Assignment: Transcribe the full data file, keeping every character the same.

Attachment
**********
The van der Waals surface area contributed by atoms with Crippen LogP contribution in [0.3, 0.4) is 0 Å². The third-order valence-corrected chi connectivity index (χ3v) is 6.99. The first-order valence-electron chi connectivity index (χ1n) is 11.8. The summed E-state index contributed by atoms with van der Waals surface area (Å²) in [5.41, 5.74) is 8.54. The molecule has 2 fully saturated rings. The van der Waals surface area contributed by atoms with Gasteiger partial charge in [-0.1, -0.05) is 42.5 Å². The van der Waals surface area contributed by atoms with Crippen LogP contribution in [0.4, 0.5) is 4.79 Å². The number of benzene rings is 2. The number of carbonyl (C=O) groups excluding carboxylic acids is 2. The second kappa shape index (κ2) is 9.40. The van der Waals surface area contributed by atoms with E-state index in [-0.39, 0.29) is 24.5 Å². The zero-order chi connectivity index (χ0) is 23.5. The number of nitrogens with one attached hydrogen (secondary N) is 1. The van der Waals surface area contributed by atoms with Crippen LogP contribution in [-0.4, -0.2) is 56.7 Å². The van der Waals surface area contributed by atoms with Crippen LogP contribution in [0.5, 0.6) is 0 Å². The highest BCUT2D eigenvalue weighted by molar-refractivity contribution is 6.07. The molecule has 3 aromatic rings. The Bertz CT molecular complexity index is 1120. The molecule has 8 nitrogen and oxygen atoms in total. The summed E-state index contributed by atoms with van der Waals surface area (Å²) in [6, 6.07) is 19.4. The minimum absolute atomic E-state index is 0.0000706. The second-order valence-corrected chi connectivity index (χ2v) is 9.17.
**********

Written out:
The van der Waals surface area contributed by atoms with Crippen LogP contribution in [0.3, 0.4) is 0 Å². The third-order valence-corrected chi connectivity index (χ3v) is 6.99. The first-order valence-electron chi connectivity index (χ1n) is 11.8. The summed E-state index contributed by atoms with van der Waals surface area (Å²) in [5.41, 5.74) is 8.54. The molecule has 2 fully saturated rings. The van der Waals surface area contributed by atoms with Gasteiger partial charge in [-0.1, -0.05) is 42.5 Å². The van der Waals surface area contributed by atoms with Crippen LogP contribution in [0.4, 0.5) is 4.79 Å². The number of benzene rings is 2. The number of carbonyl (C=O) groups excluding carboxylic acids is 2. The second kappa shape index (κ2) is 9.40. The van der Waals surface area contributed by atoms with E-state index in [-0.39, 0.29) is 24.5 Å². The zero-order chi connectivity index (χ0) is 23.5. The number of nitrogens with one attached hydrogen (secondary N) is 1. The van der Waals surface area contributed by atoms with Crippen LogP contribution in [-0.4, -0.2) is 56.7 Å². The van der Waals surface area contributed by atoms with Crippen LogP contribution in [0.5, 0.6) is 0 Å². The highest BCUT2D eigenvalue weighted by molar-refractivity contribution is 6.07. The molecule has 3 aromatic rings. The Bertz CT molecular complexity index is 1120. The molecule has 8 nitrogen and oxygen atoms in total. The summed E-state index contributed by atoms with van der Waals surface area (Å²) in [6, 6.07) is 19.4. The minimum absolute atomic E-state index is 0.0000706. The second-order valence-corrected chi connectivity index (χ2v) is 9.17.